BIG INK Brings Big Designs To Morean Arts Center
Rolling fresh off the press into the Morean Arts Center is a big, traveling, one-of-a-kind exhibition that offers wood, ink, and a limited-time “babka.”
The Morean Arts Center will be hosting a special exhibition in collaboration with BIG INK this weekend highlighing the art of printmaking with a mobile woodblock printing press.
BIG INK, LLC, is a New Hampshire-based woodblock printmaking organization that travels across the United States with its very own “custom-built” press that prints hand-carved woodblocks reaching sizes up to 4 by 8 feet in dimension.
Aiming to bring the arts and education to each destination, BIG INK chose St. Petersburg due to its “vibrant creative community” and selected the Morean Arts Center in part of its “100 plus year commitment to promoting the arts.”
“We’re thrilled that BIG INK chose the Morean Arts Center as one of 23 destinations that they were planning on their 2019 tour,” Morean Arts Center Executive Director Howayda Affan said.
The weekend event will allow guests to experience a live demonstration of the woodblock printing press, as well as an exhibition of selected artists.
“There’s going to be ink flying and these artists who create their images usually alone in a studio are going to be here in almost a live performance mode as they navigate the physical process of doing the printing to produce this finished artwork,” said Robin McGowan, director of marketing and communications for the Morean Arts Center.
Polly Perkins, a St. Petersburg-based artist, is participating in the BIG INK printing press for the second time after exhibiting her work with the organization in Philadelphia last year.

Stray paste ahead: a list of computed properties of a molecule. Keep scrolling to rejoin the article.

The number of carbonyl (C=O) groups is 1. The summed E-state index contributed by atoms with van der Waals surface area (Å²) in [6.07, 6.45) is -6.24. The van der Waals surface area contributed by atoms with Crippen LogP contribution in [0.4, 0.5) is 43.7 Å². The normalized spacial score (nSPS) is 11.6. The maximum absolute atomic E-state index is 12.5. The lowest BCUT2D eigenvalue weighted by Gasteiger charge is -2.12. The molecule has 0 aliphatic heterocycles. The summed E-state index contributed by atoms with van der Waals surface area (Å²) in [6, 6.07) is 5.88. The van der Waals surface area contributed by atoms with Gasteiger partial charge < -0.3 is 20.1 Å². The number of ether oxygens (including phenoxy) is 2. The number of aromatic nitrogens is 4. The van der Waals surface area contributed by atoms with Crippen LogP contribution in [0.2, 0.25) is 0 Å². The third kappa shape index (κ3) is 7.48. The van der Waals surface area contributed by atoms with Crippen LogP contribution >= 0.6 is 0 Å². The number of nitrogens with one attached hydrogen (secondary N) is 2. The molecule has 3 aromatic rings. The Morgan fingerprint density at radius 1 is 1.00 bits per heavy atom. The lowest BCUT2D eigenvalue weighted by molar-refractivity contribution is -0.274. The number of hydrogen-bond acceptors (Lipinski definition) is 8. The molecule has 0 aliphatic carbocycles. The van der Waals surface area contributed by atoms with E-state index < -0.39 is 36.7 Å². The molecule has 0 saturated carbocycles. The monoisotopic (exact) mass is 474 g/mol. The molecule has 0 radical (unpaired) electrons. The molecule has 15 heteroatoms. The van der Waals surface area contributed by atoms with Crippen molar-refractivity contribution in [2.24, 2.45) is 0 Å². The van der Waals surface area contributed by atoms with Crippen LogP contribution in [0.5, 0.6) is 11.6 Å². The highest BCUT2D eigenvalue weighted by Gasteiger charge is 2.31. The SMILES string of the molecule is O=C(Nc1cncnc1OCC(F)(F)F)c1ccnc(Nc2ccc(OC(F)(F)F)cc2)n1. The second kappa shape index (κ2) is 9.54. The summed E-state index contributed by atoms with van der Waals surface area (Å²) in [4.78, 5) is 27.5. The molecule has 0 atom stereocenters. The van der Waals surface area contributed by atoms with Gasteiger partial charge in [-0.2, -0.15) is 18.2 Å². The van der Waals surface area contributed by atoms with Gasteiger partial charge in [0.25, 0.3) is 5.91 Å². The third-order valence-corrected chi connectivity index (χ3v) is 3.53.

A self-described woodblock printmaker and painter, Perkins is one of the 17 artists selected to have their designs be printed with the BIG INK.
Perkins got into woodblock printmaking because she liked the process.
“I liked the wood grain and the action of carving. It was very pleasing,” she said.
Her submission, a rendering of a human figure against an urban Venetian landscape, is based off the work of Italian Renaissance artist Tintoretto. It lays carved on two separate woodblocks in preparation for the printing on Saturday.
The woodblock printing press has the artists carve their vision into a wooden board before an ink tranfer “presses” against a blank canvas, essentially inverting the original image.
“Part of the excitement is not knowing what it’s going to look like until it’s done,” said Perkins, gesturing to her woodblock and the contrasting final print.
Attendees of the BIG INK exhibit can also stop in at the Banyan Café on Central Avenue — located in the Morean — to try a limited offered, fresh-baked pastry called a babka, crafted in the spirit of the event.
The exhibit is open to the public from 11 a.m. to 4 p.m.